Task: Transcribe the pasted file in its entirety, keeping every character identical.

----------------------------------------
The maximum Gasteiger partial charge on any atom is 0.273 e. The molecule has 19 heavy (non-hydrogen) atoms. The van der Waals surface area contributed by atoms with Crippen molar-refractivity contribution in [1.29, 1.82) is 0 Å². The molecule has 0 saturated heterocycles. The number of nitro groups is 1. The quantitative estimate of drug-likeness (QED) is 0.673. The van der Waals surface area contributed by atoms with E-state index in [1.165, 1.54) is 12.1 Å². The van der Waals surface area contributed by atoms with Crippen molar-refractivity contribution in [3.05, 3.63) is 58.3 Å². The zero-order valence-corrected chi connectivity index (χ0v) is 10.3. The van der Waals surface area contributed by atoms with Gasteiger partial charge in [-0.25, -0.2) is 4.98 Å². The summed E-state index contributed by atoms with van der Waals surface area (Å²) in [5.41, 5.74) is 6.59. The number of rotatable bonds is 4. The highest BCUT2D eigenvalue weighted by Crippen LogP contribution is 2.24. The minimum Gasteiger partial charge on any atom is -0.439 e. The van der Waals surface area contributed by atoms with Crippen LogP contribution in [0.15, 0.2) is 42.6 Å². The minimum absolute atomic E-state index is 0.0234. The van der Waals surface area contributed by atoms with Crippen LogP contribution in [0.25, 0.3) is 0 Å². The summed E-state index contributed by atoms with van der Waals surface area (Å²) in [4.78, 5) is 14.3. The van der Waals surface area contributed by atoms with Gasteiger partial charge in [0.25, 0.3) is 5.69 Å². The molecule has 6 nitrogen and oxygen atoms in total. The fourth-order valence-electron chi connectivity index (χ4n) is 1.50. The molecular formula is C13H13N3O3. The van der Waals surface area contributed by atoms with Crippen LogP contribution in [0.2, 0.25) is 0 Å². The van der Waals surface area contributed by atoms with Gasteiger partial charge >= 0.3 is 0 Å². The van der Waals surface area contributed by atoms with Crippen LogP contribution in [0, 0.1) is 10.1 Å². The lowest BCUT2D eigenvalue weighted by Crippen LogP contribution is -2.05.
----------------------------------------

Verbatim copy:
The maximum Gasteiger partial charge on any atom is 0.273 e. The molecule has 19 heavy (non-hydrogen) atoms. The van der Waals surface area contributed by atoms with Crippen molar-refractivity contribution in [1.29, 1.82) is 0 Å². The molecule has 0 saturated heterocycles. The number of nitro groups is 1. The quantitative estimate of drug-likeness (QED) is 0.673. The van der Waals surface area contributed by atoms with E-state index in [1.165, 1.54) is 12.1 Å². The van der Waals surface area contributed by atoms with Crippen molar-refractivity contribution in [3.05, 3.63) is 58.3 Å². The zero-order valence-corrected chi connectivity index (χ0v) is 10.3. The van der Waals surface area contributed by atoms with Gasteiger partial charge in [-0.25, -0.2) is 4.98 Å². The summed E-state index contributed by atoms with van der Waals surface area (Å²) in [5.41, 5.74) is 6.59. The number of rotatable bonds is 4. The highest BCUT2D eigenvalue weighted by Crippen LogP contribution is 2.24. The minimum Gasteiger partial charge on any atom is -0.439 e. The van der Waals surface area contributed by atoms with Crippen LogP contribution in [0.15, 0.2) is 42.6 Å². The minimum absolute atomic E-state index is 0.0234. The van der Waals surface area contributed by atoms with Crippen LogP contribution in [0.25, 0.3) is 0 Å². The summed E-state index contributed by atoms with van der Waals surface area (Å²) in [4.78, 5) is 14.3. The van der Waals surface area contributed by atoms with Gasteiger partial charge in [0.25, 0.3) is 5.69 Å². The molecule has 6 nitrogen and oxygen atoms in total. The fourth-order valence-electron chi connectivity index (χ4n) is 1.50. The molecular formula is C13H13N3O3. The van der Waals surface area contributed by atoms with Crippen LogP contribution in [0.2, 0.25) is 0 Å². The van der Waals surface area contributed by atoms with Gasteiger partial charge >= 0.3 is 0 Å². The van der Waals surface area contributed by atoms with Crippen LogP contribution in [0, 0.1) is 10.1 Å². The lowest BCUT2D eigenvalue weighted by Crippen LogP contribution is -2.05.